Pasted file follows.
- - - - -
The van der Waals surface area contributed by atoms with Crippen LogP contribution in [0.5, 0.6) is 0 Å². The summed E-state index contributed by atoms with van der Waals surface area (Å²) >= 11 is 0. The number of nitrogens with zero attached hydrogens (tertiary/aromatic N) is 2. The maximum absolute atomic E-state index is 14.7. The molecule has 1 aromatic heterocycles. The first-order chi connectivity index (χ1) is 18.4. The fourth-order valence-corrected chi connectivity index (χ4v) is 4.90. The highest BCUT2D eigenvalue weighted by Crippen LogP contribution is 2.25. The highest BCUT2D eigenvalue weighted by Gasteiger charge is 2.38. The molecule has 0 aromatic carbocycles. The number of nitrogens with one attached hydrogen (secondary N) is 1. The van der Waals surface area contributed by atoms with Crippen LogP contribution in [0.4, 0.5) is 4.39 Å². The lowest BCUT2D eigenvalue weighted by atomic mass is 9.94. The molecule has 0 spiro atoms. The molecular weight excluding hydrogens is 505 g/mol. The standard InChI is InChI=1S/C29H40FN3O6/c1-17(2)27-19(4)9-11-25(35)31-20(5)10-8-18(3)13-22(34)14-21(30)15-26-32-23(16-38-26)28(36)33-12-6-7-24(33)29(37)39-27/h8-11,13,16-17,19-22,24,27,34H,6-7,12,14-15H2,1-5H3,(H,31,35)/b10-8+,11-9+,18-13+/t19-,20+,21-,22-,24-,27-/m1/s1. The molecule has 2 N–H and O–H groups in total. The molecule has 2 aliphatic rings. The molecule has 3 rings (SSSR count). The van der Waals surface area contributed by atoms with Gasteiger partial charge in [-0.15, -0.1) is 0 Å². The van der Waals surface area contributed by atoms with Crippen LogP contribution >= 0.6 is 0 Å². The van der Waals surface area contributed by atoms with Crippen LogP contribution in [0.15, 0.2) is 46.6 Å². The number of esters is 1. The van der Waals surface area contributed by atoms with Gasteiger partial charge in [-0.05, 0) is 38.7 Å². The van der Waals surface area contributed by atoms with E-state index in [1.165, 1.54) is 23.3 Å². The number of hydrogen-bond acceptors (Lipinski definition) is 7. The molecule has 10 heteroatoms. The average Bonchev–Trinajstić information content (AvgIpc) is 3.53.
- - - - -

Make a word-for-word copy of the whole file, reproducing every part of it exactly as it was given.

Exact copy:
The van der Waals surface area contributed by atoms with Crippen LogP contribution in [0.5, 0.6) is 0 Å². The summed E-state index contributed by atoms with van der Waals surface area (Å²) >= 11 is 0. The number of nitrogens with zero attached hydrogens (tertiary/aromatic N) is 2. The maximum absolute atomic E-state index is 14.7. The molecule has 1 aromatic heterocycles. The first-order chi connectivity index (χ1) is 18.4. The fourth-order valence-corrected chi connectivity index (χ4v) is 4.90. The highest BCUT2D eigenvalue weighted by Crippen LogP contribution is 2.25. The highest BCUT2D eigenvalue weighted by Gasteiger charge is 2.38. The molecule has 0 aromatic carbocycles. The number of nitrogens with one attached hydrogen (secondary N) is 1. The van der Waals surface area contributed by atoms with Crippen LogP contribution in [0.4, 0.5) is 4.39 Å². The lowest BCUT2D eigenvalue weighted by atomic mass is 9.94. The molecule has 0 spiro atoms. The molecular weight excluding hydrogens is 505 g/mol. The standard InChI is InChI=1S/C29H40FN3O6/c1-17(2)27-19(4)9-11-25(35)31-20(5)10-8-18(3)13-22(34)14-21(30)15-26-32-23(16-38-26)28(36)33-12-6-7-24(33)29(37)39-27/h8-11,13,16-17,19-22,24,27,34H,6-7,12,14-15H2,1-5H3,(H,31,35)/b10-8+,11-9+,18-13+/t19-,20+,21-,22-,24-,27-/m1/s1. The molecule has 2 N–H and O–H groups in total. The molecule has 2 aliphatic rings. The molecule has 3 rings (SSSR count). The van der Waals surface area contributed by atoms with Gasteiger partial charge in [-0.15, -0.1) is 0 Å². The van der Waals surface area contributed by atoms with Crippen LogP contribution >= 0.6 is 0 Å². The van der Waals surface area contributed by atoms with Crippen LogP contribution in [0.15, 0.2) is 46.6 Å². The number of esters is 1. The van der Waals surface area contributed by atoms with Gasteiger partial charge in [-0.05, 0) is 38.7 Å². The van der Waals surface area contributed by atoms with E-state index in [1.165, 1.54) is 23.3 Å². The number of hydrogen-bond acceptors (Lipinski definition) is 7. The molecule has 10 heteroatoms. The average Bonchev–Trinajstić information content (AvgIpc) is 3.53.